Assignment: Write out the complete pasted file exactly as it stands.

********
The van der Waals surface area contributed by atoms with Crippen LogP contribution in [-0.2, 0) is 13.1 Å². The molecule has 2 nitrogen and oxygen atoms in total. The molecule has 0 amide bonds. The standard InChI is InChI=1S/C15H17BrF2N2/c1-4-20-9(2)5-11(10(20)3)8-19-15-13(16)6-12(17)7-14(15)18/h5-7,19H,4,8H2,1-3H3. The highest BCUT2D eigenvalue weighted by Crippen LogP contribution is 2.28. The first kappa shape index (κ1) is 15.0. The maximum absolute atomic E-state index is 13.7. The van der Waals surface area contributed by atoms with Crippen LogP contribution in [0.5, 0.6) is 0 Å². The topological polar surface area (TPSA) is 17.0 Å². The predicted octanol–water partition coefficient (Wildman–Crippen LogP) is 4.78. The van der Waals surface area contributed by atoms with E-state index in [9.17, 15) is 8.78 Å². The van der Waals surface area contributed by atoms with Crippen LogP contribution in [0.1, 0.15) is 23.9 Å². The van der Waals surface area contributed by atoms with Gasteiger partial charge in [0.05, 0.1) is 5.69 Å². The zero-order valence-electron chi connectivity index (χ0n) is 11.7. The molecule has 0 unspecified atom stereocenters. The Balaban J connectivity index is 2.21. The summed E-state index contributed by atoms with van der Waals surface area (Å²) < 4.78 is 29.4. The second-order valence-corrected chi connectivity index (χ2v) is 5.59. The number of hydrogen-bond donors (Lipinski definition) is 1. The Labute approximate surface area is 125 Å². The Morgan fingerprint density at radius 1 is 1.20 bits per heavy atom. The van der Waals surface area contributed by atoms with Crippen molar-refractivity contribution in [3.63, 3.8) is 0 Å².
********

The van der Waals surface area contributed by atoms with Crippen LogP contribution in [-0.2, 0) is 13.1 Å². The molecule has 2 nitrogen and oxygen atoms in total. The molecule has 0 amide bonds. The standard InChI is InChI=1S/C15H17BrF2N2/c1-4-20-9(2)5-11(10(20)3)8-19-15-13(16)6-12(17)7-14(15)18/h5-7,19H,4,8H2,1-3H3. The highest BCUT2D eigenvalue weighted by Crippen LogP contribution is 2.28. The first kappa shape index (κ1) is 15.0. The maximum absolute atomic E-state index is 13.7. The van der Waals surface area contributed by atoms with Crippen LogP contribution in [0.5, 0.6) is 0 Å². The topological polar surface area (TPSA) is 17.0 Å². The predicted octanol–water partition coefficient (Wildman–Crippen LogP) is 4.78. The van der Waals surface area contributed by atoms with E-state index in [9.17, 15) is 8.78 Å². The van der Waals surface area contributed by atoms with Crippen LogP contribution in [0.1, 0.15) is 23.9 Å². The van der Waals surface area contributed by atoms with Gasteiger partial charge in [0.05, 0.1) is 5.69 Å². The zero-order valence-electron chi connectivity index (χ0n) is 11.7. The molecule has 0 unspecified atom stereocenters. The Balaban J connectivity index is 2.21. The summed E-state index contributed by atoms with van der Waals surface area (Å²) < 4.78 is 29.4. The second-order valence-corrected chi connectivity index (χ2v) is 5.59. The number of hydrogen-bond donors (Lipinski definition) is 1. The Labute approximate surface area is 125 Å². The Morgan fingerprint density at radius 1 is 1.20 bits per heavy atom. The van der Waals surface area contributed by atoms with Crippen molar-refractivity contribution in [3.63, 3.8) is 0 Å².